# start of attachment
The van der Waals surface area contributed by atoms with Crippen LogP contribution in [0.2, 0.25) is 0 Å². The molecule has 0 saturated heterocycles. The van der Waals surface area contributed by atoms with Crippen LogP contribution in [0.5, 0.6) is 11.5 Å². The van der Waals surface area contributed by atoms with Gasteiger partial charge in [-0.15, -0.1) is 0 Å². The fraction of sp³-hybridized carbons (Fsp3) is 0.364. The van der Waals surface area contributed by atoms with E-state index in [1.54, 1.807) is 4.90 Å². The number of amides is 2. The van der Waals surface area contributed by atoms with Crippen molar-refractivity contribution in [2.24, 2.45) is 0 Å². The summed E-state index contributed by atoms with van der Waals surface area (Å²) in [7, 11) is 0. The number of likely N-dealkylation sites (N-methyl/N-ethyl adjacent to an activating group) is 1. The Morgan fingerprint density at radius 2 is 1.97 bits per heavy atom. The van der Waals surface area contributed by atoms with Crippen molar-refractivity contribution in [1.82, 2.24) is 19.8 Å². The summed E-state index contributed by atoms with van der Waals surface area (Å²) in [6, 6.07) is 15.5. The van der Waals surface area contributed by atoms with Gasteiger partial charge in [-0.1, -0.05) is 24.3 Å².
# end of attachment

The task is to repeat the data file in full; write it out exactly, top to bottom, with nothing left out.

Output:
The van der Waals surface area contributed by atoms with Crippen LogP contribution in [0.2, 0.25) is 0 Å². The molecule has 0 saturated heterocycles. The van der Waals surface area contributed by atoms with Crippen LogP contribution in [0.5, 0.6) is 11.5 Å². The van der Waals surface area contributed by atoms with Gasteiger partial charge in [-0.15, -0.1) is 0 Å². The fraction of sp³-hybridized carbons (Fsp3) is 0.364. The van der Waals surface area contributed by atoms with E-state index in [1.54, 1.807) is 4.90 Å². The number of amides is 2. The van der Waals surface area contributed by atoms with Crippen molar-refractivity contribution in [2.24, 2.45) is 0 Å². The summed E-state index contributed by atoms with van der Waals surface area (Å²) in [7, 11) is 0. The number of likely N-dealkylation sites (N-methyl/N-ethyl adjacent to an activating group) is 1. The Morgan fingerprint density at radius 2 is 1.97 bits per heavy atom. The van der Waals surface area contributed by atoms with Crippen molar-refractivity contribution in [1.82, 2.24) is 19.8 Å². The summed E-state index contributed by atoms with van der Waals surface area (Å²) in [6, 6.07) is 15.5. The van der Waals surface area contributed by atoms with Gasteiger partial charge in [-0.1, -0.05) is 24.3 Å².